Facebook, or as we’ll call them now Meta, announced earlier today that their CICERO artificial intelligence has achieved “human-level performance” in the board game Diplomacywhich is known for the fact that it is a game built on human interaction, not moves and maneuvers (such as chess).
Here’s a frankly disturbing trailer:
If you’ve never played Diplomacy, and so you might be wondering what the big deal is, it’s a board game first released in the 1950s that’s mostly played by people just sitting around a table (or breaking into rooms) and negotiating things. There are no dice or cards that affect the game; everything is determined by people communicating with other people.
So for an AI creator to say it plays on a “human level” in a game like this is a pretty bold claim! One that Meta supports by saying that CICERO actually operates on two different levels, one crushing the progress and status of the game, the other trying to communicate on human levels in a way we would understand and interact with.
Meta has called in “Diplomacy World Champion” Andrew Goff to support their claims, who says “Many human players will soften their approach or they’ll start to be motivated by revenge, and CICERO never does. It just plays the situation as it sees it. So it’s ruthless in executing its strategy, but it’s not ruthless in a way that annoys or frustrates other players.”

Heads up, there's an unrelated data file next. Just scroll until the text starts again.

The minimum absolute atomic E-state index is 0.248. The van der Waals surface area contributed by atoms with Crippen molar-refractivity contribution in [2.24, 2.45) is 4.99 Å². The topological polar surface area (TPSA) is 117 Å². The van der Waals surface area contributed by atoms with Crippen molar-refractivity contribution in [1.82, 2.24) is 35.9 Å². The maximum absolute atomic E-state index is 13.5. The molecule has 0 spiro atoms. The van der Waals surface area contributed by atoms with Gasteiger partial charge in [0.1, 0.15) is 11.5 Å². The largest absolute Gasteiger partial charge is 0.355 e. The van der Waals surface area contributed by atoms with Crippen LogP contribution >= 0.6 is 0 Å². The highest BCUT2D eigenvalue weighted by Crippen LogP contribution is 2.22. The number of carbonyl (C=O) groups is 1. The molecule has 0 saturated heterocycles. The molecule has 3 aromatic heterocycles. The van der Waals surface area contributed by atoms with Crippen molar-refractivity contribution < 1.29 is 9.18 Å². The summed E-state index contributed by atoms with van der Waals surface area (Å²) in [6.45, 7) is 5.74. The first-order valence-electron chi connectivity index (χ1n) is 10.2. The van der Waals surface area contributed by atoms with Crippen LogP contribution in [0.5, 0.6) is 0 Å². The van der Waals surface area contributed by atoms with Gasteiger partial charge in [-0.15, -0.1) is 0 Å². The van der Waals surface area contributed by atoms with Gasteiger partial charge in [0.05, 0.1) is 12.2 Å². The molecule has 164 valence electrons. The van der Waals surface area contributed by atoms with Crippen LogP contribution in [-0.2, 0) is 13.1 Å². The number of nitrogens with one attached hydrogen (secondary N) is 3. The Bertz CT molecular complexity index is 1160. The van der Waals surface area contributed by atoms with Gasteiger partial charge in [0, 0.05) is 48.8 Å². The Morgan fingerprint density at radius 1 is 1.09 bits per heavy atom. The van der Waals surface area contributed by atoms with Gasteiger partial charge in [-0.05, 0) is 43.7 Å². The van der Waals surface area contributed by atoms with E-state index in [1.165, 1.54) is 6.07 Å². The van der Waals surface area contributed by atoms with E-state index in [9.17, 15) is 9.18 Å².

It sounds optimal, but as Goff says, maybe also optimal. Which reflects that while CICERO plays well enough to keep up with people, it’s far from perfect. As Meta himself says in a blog post, CICERO “sometimes generates inconsistent dialogue that can undermine its goals”, and my own criticism would be that every example they give of the communication (like the one below) makes it look like a psychopathic office worker who is terrified that if they don’t end every sentence with!!! you will think they are a terrible person.
Of course, the ultimate goal of this program is not to win board games. It is simply to use Diplomacy as a “sandbox” for “promoting human-AI interaction”:
While CICERO is only capable of playing Diplomacy, the technology behind this feat is relevant to many real-world applications. For example, controlling natural language generation via scheduling and RL can ease communication barriers between humans and AI-powered agents. For example, today’s AI assistants excel at simple questioning tasks, like telling you the weather, but what if they could maintain a long-term conversation with the goal of teaching you a new skill? Alternatively, imagine a video game where the non-player characters (NPCs) can plan and talk like humans do – understanding your motivations and adapting your conversation accordingly – to help you storm the castle.
I may not be a billionaire Facebook executive, but instead of spending all this time and money on making AI assistants better, which no one outside of AI research and corporate spending seems to care about, we couldn’t just . .. hire people I can talk to instead?